U.S. elections 2008

Written by  //  October 14, 2008  //  Kimon Valskakis  //  1 Comment

By Kimon Valskakis
(Globe & Mail) Winston Churchill once argued that democracy is the worst political system except for all the others. While there is no viable alternative to democracy, contemporary flaws in the system – what I call “dumb democracy” – threaten to weaken it and produce counterproductive results. These flaws have become, alas, increasingly prevalent in both the Canadian and U.S. elections. Voters are making momentous decisions on the basis of the most trivial criteria.
14 October
Vote for Obama: McCain lacks the character and temperament to be president. And Palin is simply a disgrace.
By Christopher Hitchens
(Slate) On “the issues” in these closing weeks, there really isn’t a very sharp or highly noticeable distinction to be made between the two nominees, and their “debates” have been cramped and boring affairs as a result. But the difference in character and temperament has become plainer by the day, and there is no decent way of avoiding the fact. Last week’s so-called town-hall event showed Sen. John McCain to be someone suffering from an increasingly obvious and embarrassing deficit, both cognitive and physical. And the only public events that have so far featured his absurd choice of running mate have shown her to be a deceiving and unscrupulous woman utterly unversed in any of the needful political discourses but easily trained to utter preposterous lies and to appeal to the basest element of her audience. McCain occasionally remembers to stress matters like honor and to disown innuendos and slanders, but this only makes him look both more senile and more cynical, since it cannot (can it?) be other than his wish and design that he has engaged a deputy who does the innuendos and slanders for him.
12 October
Fire the Campaign , by William Kristol – much as we do not care for Mr. Kristol’s conservative views, John McCain would do well to heed his advice. It’s all good, and would vastly improve the tone of the last weeks of the campaign.
On the Bus, But With No Reason to Go? (WaPo)
Does the campaign trail still matter much in an age of digital warfare? Or is it now a mere sideshow, meant to provide the media with pretty pictures of colorful crowds while the guts of the contest unfold elsewhere? “Anything interesting that happens on the road is going to be eaten up before you can get to it,” says Slate‘s John Dickerson. “By the time you see the papers, you feel like you know it all.”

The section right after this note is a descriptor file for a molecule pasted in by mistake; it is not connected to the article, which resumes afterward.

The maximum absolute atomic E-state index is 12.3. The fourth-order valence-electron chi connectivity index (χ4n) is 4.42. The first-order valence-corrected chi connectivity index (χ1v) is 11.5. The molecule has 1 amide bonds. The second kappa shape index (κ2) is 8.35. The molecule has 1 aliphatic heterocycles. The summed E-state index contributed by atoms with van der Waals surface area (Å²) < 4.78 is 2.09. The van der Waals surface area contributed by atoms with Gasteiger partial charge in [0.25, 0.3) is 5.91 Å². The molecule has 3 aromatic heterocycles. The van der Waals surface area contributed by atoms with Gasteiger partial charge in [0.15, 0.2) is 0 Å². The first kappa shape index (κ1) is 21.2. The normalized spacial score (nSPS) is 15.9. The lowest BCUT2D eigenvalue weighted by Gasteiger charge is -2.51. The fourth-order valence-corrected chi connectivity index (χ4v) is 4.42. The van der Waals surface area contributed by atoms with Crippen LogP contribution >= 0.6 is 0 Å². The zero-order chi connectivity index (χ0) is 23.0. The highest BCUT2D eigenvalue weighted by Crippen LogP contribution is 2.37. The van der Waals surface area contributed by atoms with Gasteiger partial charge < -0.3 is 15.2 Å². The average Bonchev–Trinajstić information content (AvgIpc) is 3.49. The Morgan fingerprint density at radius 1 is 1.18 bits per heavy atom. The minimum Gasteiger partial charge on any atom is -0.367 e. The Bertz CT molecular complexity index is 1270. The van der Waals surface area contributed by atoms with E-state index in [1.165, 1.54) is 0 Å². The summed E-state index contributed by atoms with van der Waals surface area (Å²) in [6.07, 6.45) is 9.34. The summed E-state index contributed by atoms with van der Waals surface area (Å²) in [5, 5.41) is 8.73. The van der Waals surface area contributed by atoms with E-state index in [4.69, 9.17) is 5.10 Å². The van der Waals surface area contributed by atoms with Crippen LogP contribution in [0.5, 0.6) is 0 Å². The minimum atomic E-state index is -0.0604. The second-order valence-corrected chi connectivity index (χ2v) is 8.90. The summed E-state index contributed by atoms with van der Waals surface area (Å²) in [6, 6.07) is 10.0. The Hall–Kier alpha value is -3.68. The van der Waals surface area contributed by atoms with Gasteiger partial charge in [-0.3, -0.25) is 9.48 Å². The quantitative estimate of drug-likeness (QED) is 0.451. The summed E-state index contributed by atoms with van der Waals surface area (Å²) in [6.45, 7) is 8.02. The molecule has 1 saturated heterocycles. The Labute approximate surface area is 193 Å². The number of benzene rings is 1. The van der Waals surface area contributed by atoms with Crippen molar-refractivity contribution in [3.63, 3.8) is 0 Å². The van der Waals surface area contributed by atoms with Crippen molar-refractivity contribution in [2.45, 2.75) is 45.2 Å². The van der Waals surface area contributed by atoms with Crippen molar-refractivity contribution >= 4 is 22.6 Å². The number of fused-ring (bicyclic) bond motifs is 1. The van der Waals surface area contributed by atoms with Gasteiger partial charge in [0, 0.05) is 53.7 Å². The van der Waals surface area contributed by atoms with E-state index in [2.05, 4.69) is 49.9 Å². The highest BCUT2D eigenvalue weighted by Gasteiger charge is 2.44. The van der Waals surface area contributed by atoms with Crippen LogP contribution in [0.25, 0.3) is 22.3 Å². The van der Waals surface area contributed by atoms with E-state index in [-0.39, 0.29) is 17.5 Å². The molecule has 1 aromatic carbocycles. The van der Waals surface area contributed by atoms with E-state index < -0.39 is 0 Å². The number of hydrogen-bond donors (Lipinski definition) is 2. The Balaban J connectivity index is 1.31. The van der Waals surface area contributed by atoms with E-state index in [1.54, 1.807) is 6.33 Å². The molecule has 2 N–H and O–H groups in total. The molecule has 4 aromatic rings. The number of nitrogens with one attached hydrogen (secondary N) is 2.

10 October
Changes Shift Toward Obama in Electoral Map
9 October
My Own Private Focus Group
Timothy Egan
COLORADO SPRINGS, Colo. — I didn’t hook up people to electronic monitoring devices, nothing to measure leg trickles and blood-sugar spikes in response to off-key talking points. … I simply went to the heart of one of the fastest-growing, most Republican counties in the land — as red as rib-eye steak on the e-coli side of raw — and wandered aimlessly, like John McCain in Tuesday’s debate.
Here in Colorado Springs — the Vatican of evangelical political power, home to the Air Force Academy and a community where optimism usually matches the sunrise glow at the base of Pikes Peak – you can see what will happen in less than a month. My friends: it’s not good for Senator McCain.
G.O.P. Facing Tougher Battle for Congress
(NYT) The economic upheaval is threatening to topple Republican Congressional candidates, putting more Senate and House seats within Democratic reach less than a month before the elections, lawmakers and campaign strategists say.
4 October
GOP dread: Dems could hit 60 Senate seats
The possibility that Democrats will build a muscular, 60-seat Senate majority is looking increasing plausible, with new polls showing a powerful surge for the party’s candidates in Minnesota, Kentucky and other states.
The trends reflect the growing fear of among top Republicans that their prospects could crater on Nov. 4, with Sen. John McCain (R-Ariz.) running weakly at the top of the ticket, President Bush as unpopular as ever and the economic crisis serving as a last-minute propellant for the change message of Sen. Barack Obama (D-Ill.).
With Republicans fearing the loss of 17 to 21 House seats, January 2009 could bring Democrats a dominance over Washington that neither party has experienced since the Reagan years.

One Comment on "U.S. elections 2008"

  1. jeannette parker November 2, 2008 at 9:49 am ·

    U.S.Thank God for Obama, a true & blue honest caring politician. Rarely seen in politics. Vote Obama; turn, turn your country around. Canadians love Obama eh!! Do not forget to vote ASIANS.You are in a free country. Make it freer by voting Obama. He is totally relaxed while McCain looks cornered,desperate,and lies to the past.Hits way below the belt. NOT ACCEPTABLE in any free country. CANADA FOR OBAMA. WOW!WOW!WOW!Good luck USA.

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